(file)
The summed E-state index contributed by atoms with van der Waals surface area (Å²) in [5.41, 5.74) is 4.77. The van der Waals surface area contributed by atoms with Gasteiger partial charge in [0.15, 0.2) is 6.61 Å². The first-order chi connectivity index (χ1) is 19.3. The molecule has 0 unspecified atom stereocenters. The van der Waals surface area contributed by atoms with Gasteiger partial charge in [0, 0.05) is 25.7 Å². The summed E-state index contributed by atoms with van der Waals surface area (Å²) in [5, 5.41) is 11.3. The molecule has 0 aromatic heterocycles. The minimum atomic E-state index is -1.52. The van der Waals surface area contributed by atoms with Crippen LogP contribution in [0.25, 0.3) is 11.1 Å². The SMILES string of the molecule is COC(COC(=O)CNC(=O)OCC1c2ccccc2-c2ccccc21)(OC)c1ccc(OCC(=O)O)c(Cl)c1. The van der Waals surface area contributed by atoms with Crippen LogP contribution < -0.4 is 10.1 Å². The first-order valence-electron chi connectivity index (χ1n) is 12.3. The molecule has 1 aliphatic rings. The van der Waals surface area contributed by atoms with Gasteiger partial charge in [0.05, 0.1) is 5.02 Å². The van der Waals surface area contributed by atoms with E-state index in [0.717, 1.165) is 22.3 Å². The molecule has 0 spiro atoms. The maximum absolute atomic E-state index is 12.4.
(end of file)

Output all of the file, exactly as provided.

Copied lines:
The summed E-state index contributed by atoms with van der Waals surface area (Å²) in [5.41, 5.74) is 4.77. The van der Waals surface area contributed by atoms with Gasteiger partial charge in [0.15, 0.2) is 6.61 Å². The first-order chi connectivity index (χ1) is 19.3. The molecule has 0 unspecified atom stereocenters. The van der Waals surface area contributed by atoms with Gasteiger partial charge in [0, 0.05) is 25.7 Å². The summed E-state index contributed by atoms with van der Waals surface area (Å²) in [5, 5.41) is 11.3. The molecule has 0 aromatic heterocycles. The minimum atomic E-state index is -1.52. The van der Waals surface area contributed by atoms with Crippen LogP contribution in [0.25, 0.3) is 11.1 Å². The SMILES string of the molecule is COC(COC(=O)CNC(=O)OCC1c2ccccc2-c2ccccc21)(OC)c1ccc(OCC(=O)O)c(Cl)c1. The van der Waals surface area contributed by atoms with Crippen LogP contribution < -0.4 is 10.1 Å². The first-order valence-electron chi connectivity index (χ1n) is 12.3. The molecule has 1 aliphatic rings. The van der Waals surface area contributed by atoms with Gasteiger partial charge in [0.05, 0.1) is 5.02 Å². The van der Waals surface area contributed by atoms with E-state index in [0.717, 1.165) is 22.3 Å². The molecule has 0 spiro atoms. The maximum absolute atomic E-state index is 12.4.